Allen Ginsberg 1926-1997
Robert Wesley Wilson (1937)
Copy after: Larry Keenan, Jr. (born 1943)

Publisher: Cranium Press (active 1960s-1970s)
Offset lithographic poster, 1967

Enlarged image

National Portrait Gallery, Smithsonian Institution

Allen Ginsberg 1926-1997
Robert Wesley Wilson (1937)
Copy after: Larry Keenan, Jr. (born 1943)

Publisher: Cranium Press (active 1960s-1970s)
Offset lithographic poster, 1967

“I saw the best minds of my generation destroyed by madness, starving hysterical naked.” With this, the first line of Howl (1955), Allen Ginsberg launched the postwar counterculture’s revolt against the American consensus.

Ginsberg sparked the self-styled Beat movement that took the double meaning of its name from a sense of exhaustion with postwar American triumphalism and a despairing commitment to rebel against it with a new cultural politics rooted in individual identity.

Howl was also Ginsberg’s coming-out as a poet, as he put aside all his self-consciousness and allowed his unmediated voice to pour out. With Howl “Allen finally accepted his homosexuality and stopped trying to become ‘straight’” in all meanings of the word, noted his biographer, Bill Morgan.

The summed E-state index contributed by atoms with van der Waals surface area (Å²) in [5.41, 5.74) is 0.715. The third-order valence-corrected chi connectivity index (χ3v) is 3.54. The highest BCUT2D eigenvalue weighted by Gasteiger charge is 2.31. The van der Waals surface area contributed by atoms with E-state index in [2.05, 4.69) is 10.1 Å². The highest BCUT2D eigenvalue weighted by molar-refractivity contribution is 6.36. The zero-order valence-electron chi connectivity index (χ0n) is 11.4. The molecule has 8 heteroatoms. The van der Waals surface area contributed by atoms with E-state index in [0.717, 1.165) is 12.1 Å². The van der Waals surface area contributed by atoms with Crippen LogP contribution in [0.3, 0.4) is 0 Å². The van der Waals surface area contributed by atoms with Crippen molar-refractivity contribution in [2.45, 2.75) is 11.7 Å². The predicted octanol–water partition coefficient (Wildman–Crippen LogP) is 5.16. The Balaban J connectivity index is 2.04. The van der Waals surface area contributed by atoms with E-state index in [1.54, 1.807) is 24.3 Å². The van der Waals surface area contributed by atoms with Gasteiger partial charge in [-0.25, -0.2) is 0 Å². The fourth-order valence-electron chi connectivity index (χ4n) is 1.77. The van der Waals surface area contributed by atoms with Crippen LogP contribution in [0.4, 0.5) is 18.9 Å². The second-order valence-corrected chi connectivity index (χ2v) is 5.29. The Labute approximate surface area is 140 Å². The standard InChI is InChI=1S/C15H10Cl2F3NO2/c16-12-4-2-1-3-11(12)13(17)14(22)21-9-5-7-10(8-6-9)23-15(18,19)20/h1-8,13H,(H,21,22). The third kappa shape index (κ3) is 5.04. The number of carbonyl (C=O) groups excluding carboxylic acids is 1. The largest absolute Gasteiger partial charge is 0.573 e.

In a photograph by William S. Burroughs displayed in this grouping, Ginsberg presents himself as a nice, buttoned-down Jewish boy who was recently a student at Columbia. His appearance gives no indication of the internal turmoil that would result in America’s greatest long poem since Walt Whitman’s Leaves of Grass. .



What thoughts I have of you tonight, Walt Whitman, for I walked
down the sidestreets under the trees with a headache self-conscious looking at the full moon.

In my hungry fatigue, and shopping for images, I went into the neon fruit supermarket, dreaming of your enumerations!

What peaches and what penumbras!

Alan Ginsberg
From “A Supermarket in California,” 1955


Enlarged image

National Portrait Gallery, Smithsonian Institution